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Summary for 100 Crockett ST / Parcel ID 080900-2696 / Inv #

Historic Name: Childrens Orthopedic Hospital Common Name: Queen Anne Manor
Style: Italian - Italian Renaissance Neighborhood: Queen Anne
Built By: Year Built: 1911
In the opinion of the survey, this property appears to meet the criteria of the National Register of Historic Places.
In the opinion of the survey, this property appears to meet the criteria of the Seattle Landmarks Preservation Ordinance.
In the opinion of the survey, this property is located in a potential historic districe (National and/or local).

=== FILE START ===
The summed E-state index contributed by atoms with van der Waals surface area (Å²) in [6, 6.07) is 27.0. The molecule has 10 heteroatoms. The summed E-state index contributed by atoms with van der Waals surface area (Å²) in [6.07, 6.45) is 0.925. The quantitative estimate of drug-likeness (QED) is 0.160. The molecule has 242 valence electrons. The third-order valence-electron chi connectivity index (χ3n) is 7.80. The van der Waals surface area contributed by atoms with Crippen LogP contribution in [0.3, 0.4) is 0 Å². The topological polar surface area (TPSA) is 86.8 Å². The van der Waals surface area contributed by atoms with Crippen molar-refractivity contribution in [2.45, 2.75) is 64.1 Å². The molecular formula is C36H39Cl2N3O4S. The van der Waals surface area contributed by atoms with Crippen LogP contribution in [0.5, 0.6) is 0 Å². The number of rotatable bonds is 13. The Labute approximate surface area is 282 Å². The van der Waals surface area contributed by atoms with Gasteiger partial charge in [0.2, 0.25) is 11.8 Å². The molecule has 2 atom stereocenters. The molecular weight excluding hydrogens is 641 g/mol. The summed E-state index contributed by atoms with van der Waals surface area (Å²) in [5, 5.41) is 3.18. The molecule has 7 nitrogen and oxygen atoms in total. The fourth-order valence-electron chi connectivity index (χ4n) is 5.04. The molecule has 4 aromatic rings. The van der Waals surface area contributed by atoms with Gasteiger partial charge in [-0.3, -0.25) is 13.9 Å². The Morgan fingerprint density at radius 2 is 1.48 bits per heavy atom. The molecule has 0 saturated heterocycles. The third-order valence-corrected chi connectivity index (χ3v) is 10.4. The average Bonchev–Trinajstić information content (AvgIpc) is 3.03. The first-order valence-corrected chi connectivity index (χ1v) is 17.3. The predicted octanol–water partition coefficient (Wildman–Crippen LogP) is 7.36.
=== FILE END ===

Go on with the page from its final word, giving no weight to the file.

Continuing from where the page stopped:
Children’s Orthopedic Hospital was founded in 1907 by the Women’s Hospital Association to provide medical care to children regardless of their ability to pay. They first opened a ward at Seattle General Hospital on First Hill, but in 1908 they opened the Fresh Air Cottage on this block. They sought a Queen Anne site because it was among the highest points in the city and thus was felt to have the healthiest air. A three-story, 27-bed hospital was built in 1911, designed by Somervell and Cote. A fourth floor was added in 1921, expanding capacity to 78 beds. In 1928 the entire facility was re-designed by A. H. Albertson, with a new wing with glazed terra cotta tile and an arched entrance portico on Warren Avenue North. The original fresh Air Cottage was razed at this time. In 1947 the hospital became affiliated with the new University of Washington medical school, and all the pediatric functions moved to a new facility on Sand Point Way NE in 1953. The building was purchased by King County and served as a Health Department clinic. In 1968 the clinic closed and the building was used for county offices and the morgue until being turned into a retirement home, Queen Anne Manor. W. Marbury Somervell (1872-1939) and Joseph S. Coté (1874-?) worked as partners from 1906 until 1910, the period when this design was done. Their Beaux-Arts training and East Coast experience made them well suited to provide Seattle with appropriate architectural symbols for civic institutions. Somervell came to Seattle in 1903 to supervise construction of St. James Cathedral for the prominent New York firm of Heins & LaFarge. Born in Washington, D.C., he had studied architecture at Cornell University. Following completion of the cathedral, they quickly gained other commissions, including three libraries (Green Lake, West Seattle, and University, 1908-1910) and Providence Hospital (1907-1912). After the partnership ended, Somervell moved to Vancouver, B. C., but retained a local office. Later local commissions included additional libraries (Queen Anne, Columbia, and Yesler/Douglass-Truth, 1912-1915). He served in the Army during World War I and remained in Europe to work on restoration of damaged monuments. He later practiced in Los Angeles. Cote accompanied Somervell to Seattle as his assistant. Originally from Quebec, Coté studied architecture at Columbia University. He was the principal designer of the Perry Apartments on First Hill (destroyed), the original Swedish Hospital building (destroyed) and the Sunset Club (1915-15). He returned to Seattle following World War I service, and continued his architectural practice, primarily doing residential commissions. A. H. Albertson (1872-1964), who redesigned and expanded the building, was one of Seattle’s most prominent architects. He received his architectural training at Columbia University and came to Seattle in 1907 as the representative of Howells & Stokes, a New York firm preparing a development plan for the Metropolitan Tract in downtown Seattle. He later worked with Joseph W. Wilson and Paul D. Richardson, a partnership that continued until 1939. Among Albertson’s best known works are the Northern Life (now Seattle) Tower (1927-29), the downtown YMCA (1929-31) and, on Capitol Hill, St. Joseph’s Church (1929-30) and Cornish School (1920-21). Other work on Queen Anne includes the Mrs. Grant Smith residence at 619 W. Comstock Street (a designated landmark) and St. Anne’s Convent. (1930). In 1939 Albertson joined the state office of the Federal Housing Administration, retiring as its chief architect in 1949. He died in 1964.